Relative importance of designation and accreditation of trauma centers during evolution of a regional trauma system

J Trauma. 2002 May;52(5):827-33; discussion 833-4. doi: 10.1097/00005373-200205000-00002.


Background: Improved survival after injury has been demonstrated with trauma system implementation and designation of trauma centers. Local designating health authorities or national verification (United States) or accreditation (Canada) programs audit trauma center performance. The relative importance of designation versus accreditation with respect to improved outcomes is not clear. The purpose of this study was to measure outcomes within a single regional trauma system after designation of trauma centers and to compare outcomes in the one accredited center to the nonaccredited centers.

Methods: Data from three trauma centers were studied. All were large, university-affiliated regional medical centers, integrated into a regional trauma system and served by a single ambulance service. The study period was 1992 to 1999, immediately after trauma center designation in 1991. The British Columbia Trauma Registry was used to identify trauma patients, mechanism of injury, length of stay, case mix, case volume, acuity, pediatric caseload, and proportion of transfers at each center. A questionnaire was circulated to each hospital to determine the level of institutional support and programmatic development for trauma. The Trauma Registry was used to calculate z scores (TRISS methodology) for each center and TRISS-adjusted mortality odds ratios between institutions. Differences in covariables were controlled for in subgroup analysis.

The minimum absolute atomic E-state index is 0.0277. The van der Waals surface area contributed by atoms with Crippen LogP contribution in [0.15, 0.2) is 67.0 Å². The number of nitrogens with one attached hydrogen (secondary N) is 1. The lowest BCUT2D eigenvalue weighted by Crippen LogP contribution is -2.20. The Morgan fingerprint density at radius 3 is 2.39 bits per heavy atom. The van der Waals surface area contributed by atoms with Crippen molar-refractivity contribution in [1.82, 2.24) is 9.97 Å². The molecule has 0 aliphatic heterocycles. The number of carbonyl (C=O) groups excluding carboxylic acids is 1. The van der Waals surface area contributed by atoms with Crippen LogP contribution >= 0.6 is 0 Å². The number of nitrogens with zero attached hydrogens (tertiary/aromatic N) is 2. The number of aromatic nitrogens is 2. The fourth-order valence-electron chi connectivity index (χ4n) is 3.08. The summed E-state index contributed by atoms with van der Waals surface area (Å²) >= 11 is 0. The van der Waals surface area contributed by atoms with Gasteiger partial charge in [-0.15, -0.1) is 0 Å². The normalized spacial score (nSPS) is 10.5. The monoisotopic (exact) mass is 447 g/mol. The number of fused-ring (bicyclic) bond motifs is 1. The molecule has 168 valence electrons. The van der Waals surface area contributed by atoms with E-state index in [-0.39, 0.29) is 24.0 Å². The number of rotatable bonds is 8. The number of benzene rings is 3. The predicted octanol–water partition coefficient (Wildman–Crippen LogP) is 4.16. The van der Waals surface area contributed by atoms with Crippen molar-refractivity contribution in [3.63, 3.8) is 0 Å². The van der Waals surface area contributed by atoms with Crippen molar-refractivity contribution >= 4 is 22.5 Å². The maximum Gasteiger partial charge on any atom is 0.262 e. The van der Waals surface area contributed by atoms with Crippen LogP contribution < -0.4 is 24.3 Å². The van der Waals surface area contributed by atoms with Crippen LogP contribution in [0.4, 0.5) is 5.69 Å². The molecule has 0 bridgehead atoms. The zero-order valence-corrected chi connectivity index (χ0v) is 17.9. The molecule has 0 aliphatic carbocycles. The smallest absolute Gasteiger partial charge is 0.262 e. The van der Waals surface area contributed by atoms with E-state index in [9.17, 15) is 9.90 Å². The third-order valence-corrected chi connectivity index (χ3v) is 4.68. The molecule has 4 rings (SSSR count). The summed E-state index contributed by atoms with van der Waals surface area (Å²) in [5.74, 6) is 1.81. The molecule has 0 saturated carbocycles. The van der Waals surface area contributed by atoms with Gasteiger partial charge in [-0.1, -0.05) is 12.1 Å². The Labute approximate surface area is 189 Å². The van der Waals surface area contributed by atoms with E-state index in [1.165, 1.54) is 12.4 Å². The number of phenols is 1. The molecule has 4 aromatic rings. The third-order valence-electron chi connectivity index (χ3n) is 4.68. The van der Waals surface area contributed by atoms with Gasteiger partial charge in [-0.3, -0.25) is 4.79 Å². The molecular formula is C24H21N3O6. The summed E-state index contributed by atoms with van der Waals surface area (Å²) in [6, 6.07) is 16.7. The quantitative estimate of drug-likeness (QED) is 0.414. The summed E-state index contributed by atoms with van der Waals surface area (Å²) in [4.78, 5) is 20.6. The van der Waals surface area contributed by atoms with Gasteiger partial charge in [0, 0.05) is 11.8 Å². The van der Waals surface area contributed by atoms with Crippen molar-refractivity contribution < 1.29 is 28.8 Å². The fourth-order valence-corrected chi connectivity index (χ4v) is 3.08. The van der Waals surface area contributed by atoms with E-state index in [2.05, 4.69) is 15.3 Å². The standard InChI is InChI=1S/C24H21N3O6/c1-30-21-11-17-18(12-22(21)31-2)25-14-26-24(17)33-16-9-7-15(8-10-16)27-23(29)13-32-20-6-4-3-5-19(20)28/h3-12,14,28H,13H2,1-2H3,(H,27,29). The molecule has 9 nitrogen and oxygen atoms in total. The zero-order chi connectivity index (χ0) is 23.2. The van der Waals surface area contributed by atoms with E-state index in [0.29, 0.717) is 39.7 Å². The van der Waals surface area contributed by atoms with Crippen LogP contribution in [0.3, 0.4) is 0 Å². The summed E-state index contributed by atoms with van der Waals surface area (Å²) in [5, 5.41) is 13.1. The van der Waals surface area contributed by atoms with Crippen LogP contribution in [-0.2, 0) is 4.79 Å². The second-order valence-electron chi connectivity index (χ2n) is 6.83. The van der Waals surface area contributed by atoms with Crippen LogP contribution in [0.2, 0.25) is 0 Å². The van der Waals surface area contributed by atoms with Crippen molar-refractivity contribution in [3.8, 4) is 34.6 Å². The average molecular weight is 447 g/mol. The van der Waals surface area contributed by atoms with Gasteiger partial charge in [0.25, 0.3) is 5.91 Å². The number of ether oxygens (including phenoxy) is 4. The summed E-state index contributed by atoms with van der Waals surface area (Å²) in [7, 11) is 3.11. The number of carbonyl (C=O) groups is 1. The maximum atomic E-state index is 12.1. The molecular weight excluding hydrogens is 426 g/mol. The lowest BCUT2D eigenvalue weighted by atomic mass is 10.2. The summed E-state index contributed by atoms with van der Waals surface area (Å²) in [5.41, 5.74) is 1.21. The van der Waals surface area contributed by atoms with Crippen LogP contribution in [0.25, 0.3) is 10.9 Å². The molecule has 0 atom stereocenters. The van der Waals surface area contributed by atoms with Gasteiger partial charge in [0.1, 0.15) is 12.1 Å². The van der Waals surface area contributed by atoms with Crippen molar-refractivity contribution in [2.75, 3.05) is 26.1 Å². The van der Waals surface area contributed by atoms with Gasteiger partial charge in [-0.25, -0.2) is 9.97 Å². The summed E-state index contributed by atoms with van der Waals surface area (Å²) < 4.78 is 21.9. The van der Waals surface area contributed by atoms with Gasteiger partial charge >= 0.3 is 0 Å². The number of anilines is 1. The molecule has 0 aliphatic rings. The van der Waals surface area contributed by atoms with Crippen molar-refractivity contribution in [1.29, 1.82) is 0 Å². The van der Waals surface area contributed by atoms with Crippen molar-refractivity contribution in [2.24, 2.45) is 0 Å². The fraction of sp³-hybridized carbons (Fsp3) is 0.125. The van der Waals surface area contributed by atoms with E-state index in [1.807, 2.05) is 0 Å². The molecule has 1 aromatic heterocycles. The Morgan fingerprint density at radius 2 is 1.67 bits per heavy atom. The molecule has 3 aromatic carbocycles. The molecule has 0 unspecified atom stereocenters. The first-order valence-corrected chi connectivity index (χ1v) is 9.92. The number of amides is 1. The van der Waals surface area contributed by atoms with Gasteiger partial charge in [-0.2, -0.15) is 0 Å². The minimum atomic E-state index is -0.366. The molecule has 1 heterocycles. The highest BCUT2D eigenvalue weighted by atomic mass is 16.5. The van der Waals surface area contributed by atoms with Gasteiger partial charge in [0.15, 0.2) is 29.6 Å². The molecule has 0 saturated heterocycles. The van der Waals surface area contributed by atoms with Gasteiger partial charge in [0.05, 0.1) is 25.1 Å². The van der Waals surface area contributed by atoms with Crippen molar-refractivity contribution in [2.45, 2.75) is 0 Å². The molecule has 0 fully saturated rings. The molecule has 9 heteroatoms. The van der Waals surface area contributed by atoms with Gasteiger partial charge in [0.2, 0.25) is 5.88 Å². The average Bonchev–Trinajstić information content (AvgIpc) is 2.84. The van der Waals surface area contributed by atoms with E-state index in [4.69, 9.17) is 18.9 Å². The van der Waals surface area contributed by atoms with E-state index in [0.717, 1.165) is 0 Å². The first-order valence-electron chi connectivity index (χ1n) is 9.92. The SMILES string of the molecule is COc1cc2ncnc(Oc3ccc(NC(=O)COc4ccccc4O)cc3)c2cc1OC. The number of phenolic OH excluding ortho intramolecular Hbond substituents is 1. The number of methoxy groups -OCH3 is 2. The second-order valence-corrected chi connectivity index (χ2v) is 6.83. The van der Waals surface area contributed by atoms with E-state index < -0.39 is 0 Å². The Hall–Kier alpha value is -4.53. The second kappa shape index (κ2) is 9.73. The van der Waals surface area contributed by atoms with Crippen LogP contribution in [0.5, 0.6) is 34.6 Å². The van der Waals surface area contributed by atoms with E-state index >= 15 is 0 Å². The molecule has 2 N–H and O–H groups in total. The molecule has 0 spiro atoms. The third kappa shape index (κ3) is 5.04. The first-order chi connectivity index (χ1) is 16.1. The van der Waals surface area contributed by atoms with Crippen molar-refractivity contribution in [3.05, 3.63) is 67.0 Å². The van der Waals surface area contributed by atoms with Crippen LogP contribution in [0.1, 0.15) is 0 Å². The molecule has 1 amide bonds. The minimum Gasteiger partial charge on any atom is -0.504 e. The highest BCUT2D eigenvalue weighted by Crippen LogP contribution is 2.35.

Results: Two centers (hospitals A and C) had a high trauma caseload; one (hospital B) had a small and diminishing caseload. Only one center (hospital A) developed a trauma program consistent with Canadian accreditation criteria; z scores for center A were consistently better than at hospital B or C and survival odds ratios were significant. This finding applied to the total trauma population, blunt adult trauma patients (whether or not transfers and hip fracture patients were excluded), and in the more severely injured blunt trauma subgroups. There were no differences between hospitals for the relatively small number of patients with penetrating trauma.

Conclusion: Differences between hospitals were apparent from the outset of the trauma system. However, designation as a trauma center does not appear to necessarily improve survival in large regional medical centers. Development of a trauma program and commitment to meeting national guidelines through the accreditation process does appear to be associated with improved outcome after injury.

Publication types

  • Comparative Study

MeSH terms

  • Accreditation*
  • Adolescent
  • Adult
  • Aged
  • Child
  • Child, Preschool
  • Female
  • Hospital Planning*
  • Humans
  • Infant
  • Male
  • Middle Aged
  • Outcome Assessment, Health Care*
  • Survival Rate
  • Trauma Centers*
  • Workload
  • Wounds and Injuries / mortality*
  • Wounds and Injuries / therapy*